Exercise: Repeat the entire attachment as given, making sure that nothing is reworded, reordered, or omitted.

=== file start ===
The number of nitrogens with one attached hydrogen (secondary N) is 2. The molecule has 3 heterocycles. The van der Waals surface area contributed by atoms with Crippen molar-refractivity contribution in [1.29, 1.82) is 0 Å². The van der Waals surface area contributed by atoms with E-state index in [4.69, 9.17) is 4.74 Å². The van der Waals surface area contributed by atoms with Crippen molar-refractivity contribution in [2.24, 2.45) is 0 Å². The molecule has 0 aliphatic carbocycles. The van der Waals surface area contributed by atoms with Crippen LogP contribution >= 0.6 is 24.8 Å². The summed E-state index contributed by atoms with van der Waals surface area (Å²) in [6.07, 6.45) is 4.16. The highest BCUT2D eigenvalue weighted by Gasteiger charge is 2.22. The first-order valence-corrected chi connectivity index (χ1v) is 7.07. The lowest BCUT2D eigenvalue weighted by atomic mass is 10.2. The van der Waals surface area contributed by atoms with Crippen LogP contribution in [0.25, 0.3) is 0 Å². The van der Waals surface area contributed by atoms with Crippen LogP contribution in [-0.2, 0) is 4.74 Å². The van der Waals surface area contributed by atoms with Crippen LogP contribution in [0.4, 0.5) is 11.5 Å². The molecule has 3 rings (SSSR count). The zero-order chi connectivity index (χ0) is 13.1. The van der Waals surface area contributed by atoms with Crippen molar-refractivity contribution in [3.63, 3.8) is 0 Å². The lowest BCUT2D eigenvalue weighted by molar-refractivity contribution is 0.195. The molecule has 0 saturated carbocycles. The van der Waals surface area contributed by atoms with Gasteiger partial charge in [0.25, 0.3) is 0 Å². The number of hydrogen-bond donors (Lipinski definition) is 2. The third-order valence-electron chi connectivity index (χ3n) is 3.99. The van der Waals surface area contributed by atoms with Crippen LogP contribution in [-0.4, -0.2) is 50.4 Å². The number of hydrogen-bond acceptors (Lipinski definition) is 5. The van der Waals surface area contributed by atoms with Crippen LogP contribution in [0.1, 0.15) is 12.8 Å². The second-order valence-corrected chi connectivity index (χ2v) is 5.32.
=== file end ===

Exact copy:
The number of nitrogens with one attached hydrogen (secondary N) is 2. The molecule has 3 heterocycles. The van der Waals surface area contributed by atoms with Crippen molar-refractivity contribution in [1.29, 1.82) is 0 Å². The van der Waals surface area contributed by atoms with E-state index in [4.69, 9.17) is 4.74 Å². The van der Waals surface area contributed by atoms with Crippen molar-refractivity contribution in [2.24, 2.45) is 0 Å². The molecule has 0 aliphatic carbocycles. The van der Waals surface area contributed by atoms with Crippen LogP contribution >= 0.6 is 24.8 Å². The summed E-state index contributed by atoms with van der Waals surface area (Å²) in [6.07, 6.45) is 4.16. The highest BCUT2D eigenvalue weighted by Gasteiger charge is 2.22. The first-order valence-corrected chi connectivity index (χ1v) is 7.07. The lowest BCUT2D eigenvalue weighted by atomic mass is 10.2. The van der Waals surface area contributed by atoms with Crippen LogP contribution in [0.25, 0.3) is 0 Å². The van der Waals surface area contributed by atoms with Crippen LogP contribution in [-0.2, 0) is 4.74 Å². The van der Waals surface area contributed by atoms with Crippen LogP contribution in [0.4, 0.5) is 11.5 Å². The molecule has 3 rings (SSSR count). The zero-order chi connectivity index (χ0) is 13.1. The van der Waals surface area contributed by atoms with Crippen molar-refractivity contribution in [3.63, 3.8) is 0 Å². The lowest BCUT2D eigenvalue weighted by molar-refractivity contribution is 0.195. The molecule has 0 saturated carbocycles. The van der Waals surface area contributed by atoms with Gasteiger partial charge in [0.25, 0.3) is 0 Å². The number of hydrogen-bond donors (Lipinski definition) is 2. The third-order valence-electron chi connectivity index (χ3n) is 3.99. The van der Waals surface area contributed by atoms with Crippen LogP contribution in [-0.4, -0.2) is 50.4 Å². The number of hydrogen-bond acceptors (Lipinski definition) is 5. The van der Waals surface area contributed by atoms with Crippen LogP contribution in [0.1, 0.15) is 12.8 Å². The second-order valence-corrected chi connectivity index (χ2v) is 5.32.